I don't have a Super anything, but do use a Speed and GVII. The Speed (Super or not) makes a great field camera. Has more limited movements (although the Super does have more) but is much easier to carry around. The View has great movements but you have to put up with a monorail. The View can use longer lenses, up to 17 inches without going 'tele'. Considering you're looking at a Super, wide angle lenses would be about the same. I have a 75mm mounted on a recessed lens board for mine and I have a feeling the right 65mm might work also.
The View II isn't too hard to carry around in the Graflex fitted case that wil hold just about all the accessories you need. Good for car travel. Not good for backpacking! My Speed setup resides in a backpack very comfotably with all the accessories...

We can offer comments and our preferences, but it still comes down to what you want to use the camera for and which you personally like better. If I had the option for either but not both, I would probably go with the Super. The Speed was my first... But I have to admit that I'm now leaning towards the Views...


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sobahguy



Joined: 09 Oct 2001
Posts: 171
Location: Massachusetts

PostPosted: Wed Aug 06, 2003 5:52 pm    Post subject: Reply with quote

Hi,

Just giving it a little more thought since my previous post and after RichS's reply.

I'm fairly new to LF in general & Graphics in particular. After digesting almost everything on this website as well as the posts on the old & current help boards, i decided on just a basic Crown Graphic with a "press" standard 135mm lens and a few holders. I've never looked back or regretted, just became as familiar and proficient as i could with using it as i found it, in every way as it was originally intended to be used. Once i became comfortable with that, i began using flashbulbs and other accessories.

The fun thing about ANY Graphic is that it has broken me of the "point and shoot" 35mm mentality and it has helped me slow down and really concentrate on the mechanics of taking photos, even in my 35mm work. I am not a pro and derive no income from photography; i'm in the insurance field and am just an amateur shutterbug. I decided on a Crown, then "progressed" to other cameras like a Super Speed and Rolleicord, then got an Omega D2, etc,etc...

If you are new to LF, such as I was, I would recommend that you begin with a Super Graphic if most of your work is likely to be hand-held. The Super, as Rich points out, also has a few movements which could be put to good advantage with 150mm, 162mm and/or 203mm lenses. The Super, however, does not have a "rangefinder light" like the later top-RF Crowns do; the red button operates the electronic shutter release.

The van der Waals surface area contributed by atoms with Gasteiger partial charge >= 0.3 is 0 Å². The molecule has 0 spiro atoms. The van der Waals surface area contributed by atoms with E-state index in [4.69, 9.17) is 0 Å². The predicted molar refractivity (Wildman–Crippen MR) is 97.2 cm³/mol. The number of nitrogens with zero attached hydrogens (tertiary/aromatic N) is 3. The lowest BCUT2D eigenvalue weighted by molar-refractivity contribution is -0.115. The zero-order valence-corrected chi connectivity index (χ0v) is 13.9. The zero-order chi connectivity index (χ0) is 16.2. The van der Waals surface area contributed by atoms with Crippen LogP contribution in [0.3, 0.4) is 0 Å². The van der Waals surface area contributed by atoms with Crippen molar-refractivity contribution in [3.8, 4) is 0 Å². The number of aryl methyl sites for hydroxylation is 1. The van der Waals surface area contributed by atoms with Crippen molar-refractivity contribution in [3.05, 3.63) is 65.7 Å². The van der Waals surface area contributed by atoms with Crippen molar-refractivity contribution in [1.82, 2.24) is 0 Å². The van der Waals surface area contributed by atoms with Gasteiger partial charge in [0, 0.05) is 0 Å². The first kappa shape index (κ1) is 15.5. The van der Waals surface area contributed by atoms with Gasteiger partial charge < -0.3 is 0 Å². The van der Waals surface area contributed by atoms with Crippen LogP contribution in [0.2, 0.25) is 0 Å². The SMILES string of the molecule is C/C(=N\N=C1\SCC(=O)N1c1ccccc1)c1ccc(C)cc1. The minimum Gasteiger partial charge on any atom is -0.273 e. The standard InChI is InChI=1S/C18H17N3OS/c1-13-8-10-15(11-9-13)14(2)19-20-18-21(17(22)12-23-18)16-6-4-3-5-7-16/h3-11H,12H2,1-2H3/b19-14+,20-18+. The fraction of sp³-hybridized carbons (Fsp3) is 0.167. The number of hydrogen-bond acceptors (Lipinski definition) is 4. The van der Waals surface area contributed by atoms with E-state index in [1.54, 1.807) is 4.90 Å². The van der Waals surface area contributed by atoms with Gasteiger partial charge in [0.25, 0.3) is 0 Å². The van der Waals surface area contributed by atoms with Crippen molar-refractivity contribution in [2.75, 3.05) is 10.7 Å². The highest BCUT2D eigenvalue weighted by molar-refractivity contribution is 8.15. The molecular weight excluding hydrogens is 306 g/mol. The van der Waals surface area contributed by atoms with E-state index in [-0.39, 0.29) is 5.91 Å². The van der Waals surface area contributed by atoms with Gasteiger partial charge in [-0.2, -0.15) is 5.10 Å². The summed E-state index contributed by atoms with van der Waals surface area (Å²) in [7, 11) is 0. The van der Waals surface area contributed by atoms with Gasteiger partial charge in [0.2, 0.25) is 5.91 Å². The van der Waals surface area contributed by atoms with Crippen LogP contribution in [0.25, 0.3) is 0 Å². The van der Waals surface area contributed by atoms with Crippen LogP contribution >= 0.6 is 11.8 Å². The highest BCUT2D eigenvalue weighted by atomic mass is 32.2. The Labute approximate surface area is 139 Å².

One thing is certain with whatever choice you make, I think you will be hooked once you have your first 4x5 negative to stare at.

As always, these are just MY experiences and humble opinions.

[ This Message was edited by: sobahguy on 2003-08-06 11:05 ]
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RichS



Joined: 18 Oct 2001
Posts: 1467
Location: South of Rochester, NY

PostPosted: Wed Aug 06, 2003 6:28 pm    Post subject: Reply with quote

You are so right, and well spoken. I couldn't add more...

Except... They got rid of the focus light??? That was one of the neatest things about Graphics even if I don't use a range finder... But the Super does have other neat things instead I suppose...

I really hate to suggest to anyone to not get a GVII. I think everyone should own at least one! But for a first camera, I'm not sure. Even though Views are actually simpler, the movements can be confusing and daunting. And they are more prone to damage. The Speeds, Crowns and Supers make for much better first cameras and have the benefit of being able to hand hold them. And how many of us stick with only one camera?


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JasonG



Joined: 06 Aug 2003
Posts: 6
Location: Illinois

PostPosted: Wed Aug 06, 2003 6:29 pm    Post subject: Reply with quote

Thanks everyone for your input, I greatly appreciate it. I mainly plan on doing landscapes, maybe some architecture, and have been comissioned by a friend to do some portraits of her child. I'm going to do some tintypes for the portraits, using the Rockaloid Tintype Kit, which, according to Rockaloid, will fit in a standard 4x5 film holder. Has anyone else used anyhing similar? Any reviews, tips, etc?
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JasonG



Joined: 06 Aug 2003
Posts: 6
Location: Illinois

PostPosted: Wed Aug 06, 2003 6:35 pm    Post subject: Reply with quote

Thanks Rich, soba, and everyone for your input!

So...the Super Speed has two shutters, one in lens, and one behind the lens? Can you only use one, or the other, or would one have to be removed???
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sobahguy



Joined: 09 Oct 2001
Posts: 171
Location: Massachusetts

PostPosted: Wed Aug 06, 2003 7:05 pm    Post subject: Reply with quote

Quote:
So...the Super Speed has two shutters, one in lens, and one behind the lens? Can you only use one, or the other, or would one have to be removed???